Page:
What is the Bourne shell?
The Bourne shell is the original Unix shell -- command execution program, often called a command interpreter -- that was developed in 1979 at what at the time was Bell Labs. Named for its developer, English computer scientist Stephen Bourne, the Bourne shell is also known by its program name, sh. The Bourne shell family also includes the Korn shell, bash (Bourne Again Shell) and the Z shell (zsh).
The Bourne shell is used for scripting. It provides command-based programming to interpret and execute user commands. As a user types a command, the shell interprets it so the operating system can take action, such as automating a task. The Bourne shell was the default shell for Unix version 7. The shell prompt used in command prompts is the $ symbol.
Bash is the free replacement version of the Bourne shell that's distributed with Linux systems. Bash is similar to the original Bourne shell but has added features, such as command line editing. Its name is sometimes spelled as "Bourne Again SHell" -- the capitalized "Hell" referring to the difficulty some users have with it.
While a student at Princeton University, Paul Falstad created zsh in 1990 as a replacement for both the Bourne and C shells. The zsh shell incorporates features of the other shells -- such as file name completion and a history mechanism -- as well as other new capabilities that make it more interactive and customizable. Falstad intended to create a shell with zsh. Zsh is similar to the Korn shell and can emulate POSIX shells, but it isn't compatible with either shell.
Along with the Korn shell and the C shell, the Bourne shell remains among the three most prominent shells in all Unix systems. However, it's more likely for a shell such as Bash or dash to be used for scripting, like in the following example:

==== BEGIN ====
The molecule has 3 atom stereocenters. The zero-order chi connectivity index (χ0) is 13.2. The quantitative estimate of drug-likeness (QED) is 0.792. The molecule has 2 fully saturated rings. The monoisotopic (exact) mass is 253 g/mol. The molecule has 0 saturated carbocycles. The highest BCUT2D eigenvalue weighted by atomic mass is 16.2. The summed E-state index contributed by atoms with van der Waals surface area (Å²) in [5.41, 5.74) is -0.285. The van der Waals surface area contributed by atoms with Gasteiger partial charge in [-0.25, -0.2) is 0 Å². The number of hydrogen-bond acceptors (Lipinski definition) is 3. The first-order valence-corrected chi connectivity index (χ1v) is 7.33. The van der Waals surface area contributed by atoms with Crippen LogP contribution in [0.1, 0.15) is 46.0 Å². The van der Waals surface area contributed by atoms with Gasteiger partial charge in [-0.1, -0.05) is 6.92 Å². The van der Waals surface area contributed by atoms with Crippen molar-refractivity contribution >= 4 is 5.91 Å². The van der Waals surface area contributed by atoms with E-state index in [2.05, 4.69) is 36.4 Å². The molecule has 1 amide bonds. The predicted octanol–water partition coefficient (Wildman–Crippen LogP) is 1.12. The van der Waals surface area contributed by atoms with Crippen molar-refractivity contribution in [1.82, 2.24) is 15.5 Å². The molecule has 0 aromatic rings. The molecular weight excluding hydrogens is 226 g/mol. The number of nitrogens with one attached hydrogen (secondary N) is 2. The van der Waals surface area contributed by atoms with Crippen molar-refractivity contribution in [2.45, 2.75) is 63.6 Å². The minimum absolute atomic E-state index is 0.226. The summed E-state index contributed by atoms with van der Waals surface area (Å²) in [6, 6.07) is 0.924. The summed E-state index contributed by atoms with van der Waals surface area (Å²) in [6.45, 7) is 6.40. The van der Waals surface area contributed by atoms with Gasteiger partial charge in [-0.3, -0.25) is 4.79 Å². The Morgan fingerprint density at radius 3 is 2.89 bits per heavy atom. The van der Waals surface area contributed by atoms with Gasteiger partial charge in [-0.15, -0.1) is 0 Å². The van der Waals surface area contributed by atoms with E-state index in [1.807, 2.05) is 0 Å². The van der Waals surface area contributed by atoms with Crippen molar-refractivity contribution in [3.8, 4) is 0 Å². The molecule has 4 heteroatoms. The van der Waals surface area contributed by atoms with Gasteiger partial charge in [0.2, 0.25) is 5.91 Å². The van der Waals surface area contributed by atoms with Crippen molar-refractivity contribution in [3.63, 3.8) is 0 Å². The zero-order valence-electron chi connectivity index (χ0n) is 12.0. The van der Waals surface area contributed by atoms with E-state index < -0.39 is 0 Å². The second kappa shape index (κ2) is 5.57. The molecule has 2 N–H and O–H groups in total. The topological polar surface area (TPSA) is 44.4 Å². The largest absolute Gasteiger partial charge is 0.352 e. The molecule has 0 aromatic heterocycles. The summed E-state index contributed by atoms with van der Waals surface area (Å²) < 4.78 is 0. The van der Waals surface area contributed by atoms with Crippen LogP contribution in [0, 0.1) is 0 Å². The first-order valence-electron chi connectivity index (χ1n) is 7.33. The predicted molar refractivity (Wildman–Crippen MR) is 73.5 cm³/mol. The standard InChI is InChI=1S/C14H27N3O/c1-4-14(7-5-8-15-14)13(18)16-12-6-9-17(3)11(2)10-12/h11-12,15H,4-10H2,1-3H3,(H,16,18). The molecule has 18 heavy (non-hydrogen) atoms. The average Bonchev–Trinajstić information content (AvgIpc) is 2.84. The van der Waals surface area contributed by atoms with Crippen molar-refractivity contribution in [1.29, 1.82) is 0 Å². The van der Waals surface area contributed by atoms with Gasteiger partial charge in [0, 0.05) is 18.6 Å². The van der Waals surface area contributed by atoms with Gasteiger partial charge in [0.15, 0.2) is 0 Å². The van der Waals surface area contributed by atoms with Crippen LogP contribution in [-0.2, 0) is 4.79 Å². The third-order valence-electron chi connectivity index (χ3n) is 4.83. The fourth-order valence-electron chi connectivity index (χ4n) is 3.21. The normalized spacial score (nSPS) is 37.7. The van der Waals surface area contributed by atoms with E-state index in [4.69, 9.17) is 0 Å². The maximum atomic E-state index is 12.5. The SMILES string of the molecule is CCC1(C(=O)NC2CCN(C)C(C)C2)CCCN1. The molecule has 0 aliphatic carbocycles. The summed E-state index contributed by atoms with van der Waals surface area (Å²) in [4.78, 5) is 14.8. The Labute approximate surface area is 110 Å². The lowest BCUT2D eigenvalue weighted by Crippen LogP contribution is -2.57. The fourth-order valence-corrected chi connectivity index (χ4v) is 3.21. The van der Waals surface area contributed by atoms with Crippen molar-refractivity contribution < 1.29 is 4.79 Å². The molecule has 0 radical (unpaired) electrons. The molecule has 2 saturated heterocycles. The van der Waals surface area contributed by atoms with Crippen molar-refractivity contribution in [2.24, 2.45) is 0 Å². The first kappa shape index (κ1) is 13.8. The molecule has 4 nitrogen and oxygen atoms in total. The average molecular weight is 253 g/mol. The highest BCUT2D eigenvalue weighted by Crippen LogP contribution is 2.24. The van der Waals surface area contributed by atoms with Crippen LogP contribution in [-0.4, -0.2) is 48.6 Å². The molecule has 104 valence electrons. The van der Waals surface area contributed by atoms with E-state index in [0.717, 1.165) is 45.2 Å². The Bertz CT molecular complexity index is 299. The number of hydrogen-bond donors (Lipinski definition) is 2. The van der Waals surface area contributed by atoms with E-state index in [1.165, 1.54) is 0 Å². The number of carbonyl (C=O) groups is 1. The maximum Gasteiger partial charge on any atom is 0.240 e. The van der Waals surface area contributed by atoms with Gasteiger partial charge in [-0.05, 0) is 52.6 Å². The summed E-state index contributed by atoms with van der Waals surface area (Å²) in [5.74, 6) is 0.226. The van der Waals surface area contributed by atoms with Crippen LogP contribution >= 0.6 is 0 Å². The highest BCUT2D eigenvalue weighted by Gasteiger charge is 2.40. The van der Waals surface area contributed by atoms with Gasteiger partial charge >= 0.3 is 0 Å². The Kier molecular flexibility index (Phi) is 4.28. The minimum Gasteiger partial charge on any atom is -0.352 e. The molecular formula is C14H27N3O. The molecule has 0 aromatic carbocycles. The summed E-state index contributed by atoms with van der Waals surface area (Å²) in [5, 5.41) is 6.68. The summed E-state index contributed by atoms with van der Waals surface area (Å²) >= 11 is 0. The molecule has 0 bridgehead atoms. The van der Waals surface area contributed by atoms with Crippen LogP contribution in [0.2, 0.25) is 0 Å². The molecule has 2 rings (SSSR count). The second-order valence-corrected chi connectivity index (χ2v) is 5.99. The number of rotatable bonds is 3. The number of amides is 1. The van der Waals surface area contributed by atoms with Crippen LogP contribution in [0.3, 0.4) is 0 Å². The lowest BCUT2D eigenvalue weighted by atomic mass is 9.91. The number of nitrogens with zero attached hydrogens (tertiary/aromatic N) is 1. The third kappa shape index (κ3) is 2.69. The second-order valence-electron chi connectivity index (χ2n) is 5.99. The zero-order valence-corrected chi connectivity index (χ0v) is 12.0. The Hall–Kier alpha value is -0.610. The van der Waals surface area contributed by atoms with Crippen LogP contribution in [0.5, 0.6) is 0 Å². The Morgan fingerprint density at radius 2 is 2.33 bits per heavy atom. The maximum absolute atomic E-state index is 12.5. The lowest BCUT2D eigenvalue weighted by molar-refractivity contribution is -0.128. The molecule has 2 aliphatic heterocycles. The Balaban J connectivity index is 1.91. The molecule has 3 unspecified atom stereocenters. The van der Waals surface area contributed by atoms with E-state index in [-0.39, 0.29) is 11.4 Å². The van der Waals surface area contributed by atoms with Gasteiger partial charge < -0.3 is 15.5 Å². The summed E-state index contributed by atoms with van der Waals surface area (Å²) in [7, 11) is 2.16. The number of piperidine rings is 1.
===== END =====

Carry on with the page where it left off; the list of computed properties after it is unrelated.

!/bin/sh # Hello world! Echo Hello World
The first line is the file being executed by /bin/sh. The second line, which starts with a #, marks the line as a comment to be ignored by the shell. The third line is an echo command that puts a space between parameters.
In Linux, the Bourne shell was replaced by Bourne-compliant shells like dash. Even when switching to the Bourne shell on Linux, it's most likely a modern iteration in use. Users who want to switch from Bash to Bourne can change the shell without having to install anything. They can open a terminal window, issue the chsh command and follow the prompts.
Bash is also similar to Windows PowerShell, as they both use a command line interface. Windows administrators can use Bash, but it doesn't stack up quite like PowerShell. PowerShell, which is based on the Microsoft .Net framework, is cross-platform and works on Windows, Linux and macOS.
Learn how Bourne and Bash shells compare, including the steps involved in switching between the two shells.